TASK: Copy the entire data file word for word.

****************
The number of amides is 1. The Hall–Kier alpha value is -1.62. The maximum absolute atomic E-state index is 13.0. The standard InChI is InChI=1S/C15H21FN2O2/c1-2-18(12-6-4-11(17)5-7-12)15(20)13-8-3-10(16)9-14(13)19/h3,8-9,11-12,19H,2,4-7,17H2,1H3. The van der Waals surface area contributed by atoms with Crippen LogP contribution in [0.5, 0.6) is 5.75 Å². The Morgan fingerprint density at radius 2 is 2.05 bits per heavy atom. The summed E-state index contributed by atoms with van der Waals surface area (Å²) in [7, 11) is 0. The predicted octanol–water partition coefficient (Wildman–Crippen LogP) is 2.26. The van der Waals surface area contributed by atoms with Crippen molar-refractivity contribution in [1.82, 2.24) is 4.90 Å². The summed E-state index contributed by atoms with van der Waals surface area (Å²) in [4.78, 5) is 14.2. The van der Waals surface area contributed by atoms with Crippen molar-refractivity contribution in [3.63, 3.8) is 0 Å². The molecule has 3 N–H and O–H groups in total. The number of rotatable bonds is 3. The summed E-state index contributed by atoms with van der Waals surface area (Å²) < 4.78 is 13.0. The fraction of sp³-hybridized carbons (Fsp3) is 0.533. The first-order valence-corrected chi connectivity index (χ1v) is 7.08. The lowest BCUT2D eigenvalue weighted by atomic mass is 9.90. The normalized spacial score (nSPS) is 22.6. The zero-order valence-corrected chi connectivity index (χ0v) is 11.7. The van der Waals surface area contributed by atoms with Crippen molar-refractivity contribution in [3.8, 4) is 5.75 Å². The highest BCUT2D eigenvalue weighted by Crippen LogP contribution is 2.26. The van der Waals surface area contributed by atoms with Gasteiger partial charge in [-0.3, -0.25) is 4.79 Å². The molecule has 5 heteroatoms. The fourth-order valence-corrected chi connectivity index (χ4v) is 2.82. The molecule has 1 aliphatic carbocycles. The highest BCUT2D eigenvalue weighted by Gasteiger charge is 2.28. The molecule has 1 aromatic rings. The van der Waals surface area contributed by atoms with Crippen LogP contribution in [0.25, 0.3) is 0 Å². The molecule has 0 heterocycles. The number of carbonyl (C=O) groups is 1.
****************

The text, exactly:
The number of amides is 1. The Hall–Kier alpha value is -1.62. The maximum absolute atomic E-state index is 13.0. The standard InChI is InChI=1S/C15H21FN2O2/c1-2-18(12-6-4-11(17)5-7-12)15(20)13-8-3-10(16)9-14(13)19/h3,8-9,11-12,19H,2,4-7,17H2,1H3. The van der Waals surface area contributed by atoms with Crippen LogP contribution in [0.5, 0.6) is 5.75 Å². The Morgan fingerprint density at radius 2 is 2.05 bits per heavy atom. The summed E-state index contributed by atoms with van der Waals surface area (Å²) in [7, 11) is 0. The predicted octanol–water partition coefficient (Wildman–Crippen LogP) is 2.26. The van der Waals surface area contributed by atoms with Crippen molar-refractivity contribution in [1.82, 2.24) is 4.90 Å². The summed E-state index contributed by atoms with van der Waals surface area (Å²) in [4.78, 5) is 14.2. The van der Waals surface area contributed by atoms with Crippen molar-refractivity contribution in [3.63, 3.8) is 0 Å². The molecule has 3 N–H and O–H groups in total. The number of rotatable bonds is 3. The summed E-state index contributed by atoms with van der Waals surface area (Å²) < 4.78 is 13.0. The fraction of sp³-hybridized carbons (Fsp3) is 0.533. The first-order valence-corrected chi connectivity index (χ1v) is 7.08. The lowest BCUT2D eigenvalue weighted by atomic mass is 9.90. The normalized spacial score (nSPS) is 22.6. The zero-order valence-corrected chi connectivity index (χ0v) is 11.7. The van der Waals surface area contributed by atoms with Crippen molar-refractivity contribution in [3.8, 4) is 5.75 Å². The highest BCUT2D eigenvalue weighted by Crippen LogP contribution is 2.26. The van der Waals surface area contributed by atoms with Gasteiger partial charge in [-0.3, -0.25) is 4.79 Å². The molecule has 5 heteroatoms. The fourth-order valence-corrected chi connectivity index (χ4v) is 2.82. The molecule has 1 aliphatic carbocycles. The highest BCUT2D eigenvalue weighted by Gasteiger charge is 2.28. The molecule has 1 aromatic rings. The van der Waals surface area contributed by atoms with Crippen LogP contribution in [0.25, 0.3) is 0 Å². The molecule has 0 heterocycles. The number of carbonyl (C=O) groups is 1.